O3b Networks, a company backed by Google and other investors, has launched its first satellites that aim to provide low-cost and high-speed connectivity to parts of the world that do not have fiber infrastructure.
The company’s first four satellites, launched Tuesday aboard the Arianespace Soyuz launch vehicle from French Guiana, made first contact with O3b’s gateway in Hawaii, O3b said. The launch was delayed by a day reportedly because of weather conditions.
The O3b system aims to combine the wide reach of satellite with the speed of a fiberoptic network, targeting customers and businesses in nearly 180 countries with lowcost, highspeed and low-latency Internet and mobile connectivity.
O3b uses MEO (medium earth orbit) satellites as an alternative to more expensive geostationary satellites. Satellites in geostationary orbit offer the logistical advantage of remaining at the same point over the Earth at all times, enabling a single satellite to continuously serve a large geographic region. But geostationary satellites require a high altitude of over 35,000 kilometers above the earth in order to maintain their stationary position, according to O3b documents. This distance decreases their ability to provide the low latency required by most business applications.
Operating in MEO, the O3b satellite constellation will provide full country coverage within 45 degrees of latitude north and south of the equator, with a round trip latency of less than 150 milliseconds, according to O3b.
The Jersey, Channel Islands company aims to provide IP trunking and mobile backhaul services to ISPs and mobile operators in the equatorial region. Its O3bCell service, for example, connects cell site towers and the core mobile network, with support for 2G, 3G and 4G-LTE voice and data services, offering seamless upgrade to packet switched networks.
A second group of four O3b satellites will be launched in September to complete the first phase constellation of satellites. The first O3b customers will be able to begin using the service early November.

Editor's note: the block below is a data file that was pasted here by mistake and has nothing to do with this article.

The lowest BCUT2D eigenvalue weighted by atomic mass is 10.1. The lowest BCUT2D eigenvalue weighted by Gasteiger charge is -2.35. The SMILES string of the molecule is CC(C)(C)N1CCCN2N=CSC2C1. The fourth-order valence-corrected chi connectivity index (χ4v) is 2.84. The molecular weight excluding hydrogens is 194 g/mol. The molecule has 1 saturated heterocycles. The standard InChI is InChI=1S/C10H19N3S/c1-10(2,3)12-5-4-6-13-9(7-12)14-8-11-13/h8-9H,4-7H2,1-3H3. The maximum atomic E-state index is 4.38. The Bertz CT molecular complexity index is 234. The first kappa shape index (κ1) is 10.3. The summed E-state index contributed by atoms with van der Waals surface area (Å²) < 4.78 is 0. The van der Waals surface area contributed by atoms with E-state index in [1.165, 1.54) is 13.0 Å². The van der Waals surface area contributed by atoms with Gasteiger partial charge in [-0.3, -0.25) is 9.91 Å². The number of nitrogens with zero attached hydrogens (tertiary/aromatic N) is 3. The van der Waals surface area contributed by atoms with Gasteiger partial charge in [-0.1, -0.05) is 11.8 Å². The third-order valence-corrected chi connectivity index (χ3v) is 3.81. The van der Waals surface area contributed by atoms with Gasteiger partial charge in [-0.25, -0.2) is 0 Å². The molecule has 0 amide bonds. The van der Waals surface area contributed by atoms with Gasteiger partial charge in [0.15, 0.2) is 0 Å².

O3b did not immediately respond to a request for comment.
A total of 12 O3b satellites are to be put into orbit by Arianespace in groups of four, with missions planned for later this year, and another in 2014, the commercial satellite launch company said.
O3b’s many investors include satellite operator SES, Google, and Liberty Global. It raised US$1.3 billion to cover the cost of building and launching the first 12 satellites and running the business until it becomes operational and starts to generate revenue. O3b has already signed deals with telecom providers and ISPs including Malaysian telecommunications provider Maju Nusa and West Africa Telecom in Liberia. It has also tied with Royal Caribbean Cruises to provide broadband access service to passengers on its cruise ship.
Google announced recently its Loon project which involves the use of a network of balloons floating in the stratosphere, around 20 kilometers above the earth’s surface, to provide Internet service “to connect people in rural and remote areas, help fill coverage gaps, and bring people back online after disasters.” Project Loon started in June with a pilot in New Zealand. People will connect to the Internet using a special antenna on top of buildings.